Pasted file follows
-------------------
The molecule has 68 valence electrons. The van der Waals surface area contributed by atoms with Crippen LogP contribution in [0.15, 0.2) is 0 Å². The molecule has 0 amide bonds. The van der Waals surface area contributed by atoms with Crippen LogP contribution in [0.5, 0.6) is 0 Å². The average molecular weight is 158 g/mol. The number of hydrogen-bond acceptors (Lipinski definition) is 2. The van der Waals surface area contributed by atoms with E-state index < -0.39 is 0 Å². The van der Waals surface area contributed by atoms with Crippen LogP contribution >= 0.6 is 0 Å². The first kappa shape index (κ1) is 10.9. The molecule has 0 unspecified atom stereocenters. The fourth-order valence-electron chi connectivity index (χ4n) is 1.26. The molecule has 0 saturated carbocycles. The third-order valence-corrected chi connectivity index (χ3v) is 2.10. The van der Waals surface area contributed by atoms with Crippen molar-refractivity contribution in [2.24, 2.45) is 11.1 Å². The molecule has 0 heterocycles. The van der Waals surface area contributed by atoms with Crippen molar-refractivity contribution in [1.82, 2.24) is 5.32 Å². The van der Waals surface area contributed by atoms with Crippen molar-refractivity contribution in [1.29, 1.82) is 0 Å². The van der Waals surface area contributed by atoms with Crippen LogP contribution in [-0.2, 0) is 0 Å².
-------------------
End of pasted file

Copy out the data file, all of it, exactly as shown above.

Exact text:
The molecule has 68 valence electrons. The van der Waals surface area contributed by atoms with Crippen LogP contribution in [0.15, 0.2) is 0 Å². The molecule has 0 amide bonds. The van der Waals surface area contributed by atoms with Crippen LogP contribution in [0.5, 0.6) is 0 Å². The average molecular weight is 158 g/mol. The number of hydrogen-bond acceptors (Lipinski definition) is 2. The van der Waals surface area contributed by atoms with E-state index < -0.39 is 0 Å². The van der Waals surface area contributed by atoms with Crippen LogP contribution >= 0.6 is 0 Å². The first kappa shape index (κ1) is 10.9. The molecule has 0 unspecified atom stereocenters. The fourth-order valence-electron chi connectivity index (χ4n) is 1.26. The molecule has 0 saturated carbocycles. The third-order valence-corrected chi connectivity index (χ3v) is 2.10. The van der Waals surface area contributed by atoms with Crippen molar-refractivity contribution in [2.24, 2.45) is 11.1 Å². The molecule has 0 heterocycles. The van der Waals surface area contributed by atoms with Crippen molar-refractivity contribution in [1.82, 2.24) is 5.32 Å². The van der Waals surface area contributed by atoms with Crippen molar-refractivity contribution in [1.29, 1.82) is 0 Å². The van der Waals surface area contributed by atoms with Crippen LogP contribution in [-0.2, 0) is 0 Å².